Flying Telescope Passes Its First Stage of Tests

by Nicholos Wethington on January 21, 2008

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192396main_sofia2_330.jpgTelescopes on the ground – while having all sorts of good qualities – have the disadvantage of peering through the whole of the atmosphere when looking at the stars. Space-based telescopes like Hubble are an effective way around this, but launching a telescope into space and maintaining it is not exactly cheap. What about something in between the two?

This is where SOFIA (Stratospheric Observatory for Infrared Astronomy) flies in. SOFIA is a converted 747SP airliner that used to carry passengers for United Airlines and Pan Am, but now only has one voyager: an infrared telescope.

SOFIA recently completed the first phase of flight tests to determine its structural integrity, aerodynamics and handling abilities. This first series of tests were done with the door through which the telescope will peer closed, and open-door testing will begin in late 2008.

What makes SOFIA valuable is its ability to fly high in the stratosphere for observations, at around 41,000 feet (12.5km). This eliminates the atmosphere in between the ground and space, which causes turbulence in the light coming through, and also absorbs almost completely some wavelengths of infrared light.

Cloudy nights, normally the bane of observational astronomy, will not impede the ability of SOFIA. Other advantages are that scientists will be able to add specialized observing instruments for specific observations, and fly to anywhere in the world.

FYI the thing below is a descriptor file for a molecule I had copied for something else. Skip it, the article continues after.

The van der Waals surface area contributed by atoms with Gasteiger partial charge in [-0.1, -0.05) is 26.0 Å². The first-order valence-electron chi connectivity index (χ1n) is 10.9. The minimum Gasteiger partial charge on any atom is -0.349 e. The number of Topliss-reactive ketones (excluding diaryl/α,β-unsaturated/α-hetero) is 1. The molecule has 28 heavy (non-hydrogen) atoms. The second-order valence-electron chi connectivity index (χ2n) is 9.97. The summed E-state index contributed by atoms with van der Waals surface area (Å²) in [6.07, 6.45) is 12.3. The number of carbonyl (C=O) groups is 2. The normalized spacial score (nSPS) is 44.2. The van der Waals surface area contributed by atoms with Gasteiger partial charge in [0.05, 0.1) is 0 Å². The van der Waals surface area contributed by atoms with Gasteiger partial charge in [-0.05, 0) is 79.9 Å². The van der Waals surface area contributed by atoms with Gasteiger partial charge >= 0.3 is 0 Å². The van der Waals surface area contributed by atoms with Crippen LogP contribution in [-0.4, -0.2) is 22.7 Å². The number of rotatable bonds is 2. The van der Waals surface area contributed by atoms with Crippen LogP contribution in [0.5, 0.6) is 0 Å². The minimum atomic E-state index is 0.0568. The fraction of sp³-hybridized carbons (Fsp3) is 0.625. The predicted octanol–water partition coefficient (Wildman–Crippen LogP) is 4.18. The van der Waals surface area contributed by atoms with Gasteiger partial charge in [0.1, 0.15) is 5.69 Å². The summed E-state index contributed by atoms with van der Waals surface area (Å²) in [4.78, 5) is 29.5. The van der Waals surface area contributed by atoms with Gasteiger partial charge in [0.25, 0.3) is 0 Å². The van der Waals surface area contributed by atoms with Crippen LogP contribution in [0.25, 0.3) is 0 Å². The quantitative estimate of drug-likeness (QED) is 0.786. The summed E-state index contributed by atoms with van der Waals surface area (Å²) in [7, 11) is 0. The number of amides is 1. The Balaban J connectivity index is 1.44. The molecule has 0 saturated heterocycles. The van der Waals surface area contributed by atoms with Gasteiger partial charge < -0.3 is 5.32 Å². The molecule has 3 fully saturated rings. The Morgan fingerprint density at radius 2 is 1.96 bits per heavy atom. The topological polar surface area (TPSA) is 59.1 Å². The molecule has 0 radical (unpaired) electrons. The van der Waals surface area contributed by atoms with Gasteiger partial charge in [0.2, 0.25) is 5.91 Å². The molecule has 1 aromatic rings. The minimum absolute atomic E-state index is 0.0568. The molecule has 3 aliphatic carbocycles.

The telescope is 10 feet across, and weighs around 19 tons. It will look through a 16-foot high door in the fuselage to study planetary atmospheres, star formation and comets in the infrared spectrum.

During this stage of testing, the ability of the telescope to compensate for the motion and vibrations of the airplane was checked. After the first open-door tests are run this year, the mobile observatory will begin making observations in 2009, and will be completely operational in 2014.

SOFIA is a cooperation between NASA, who will maintain the plane, and the German Aerospace Center, who built and will maintain the telescope.

Source: NASA Press Release January 21, 2008 at 12:11 PM

This program is inspiring, and the exploration of the universe is paramount to understanding who we are and our place in the universe. Unfortunately, with NASA having only 16 billion dollars a year, there is not enough money to go around to all of the different projects. is the way to get this situation fixed. Call, email and fax all of the presidential candidates and demand that they make space exploration a priority in their administration.

This telescope needs to be the first of many plane mounted telescopes! is where you will make your voice heard in the ears of the candidates!

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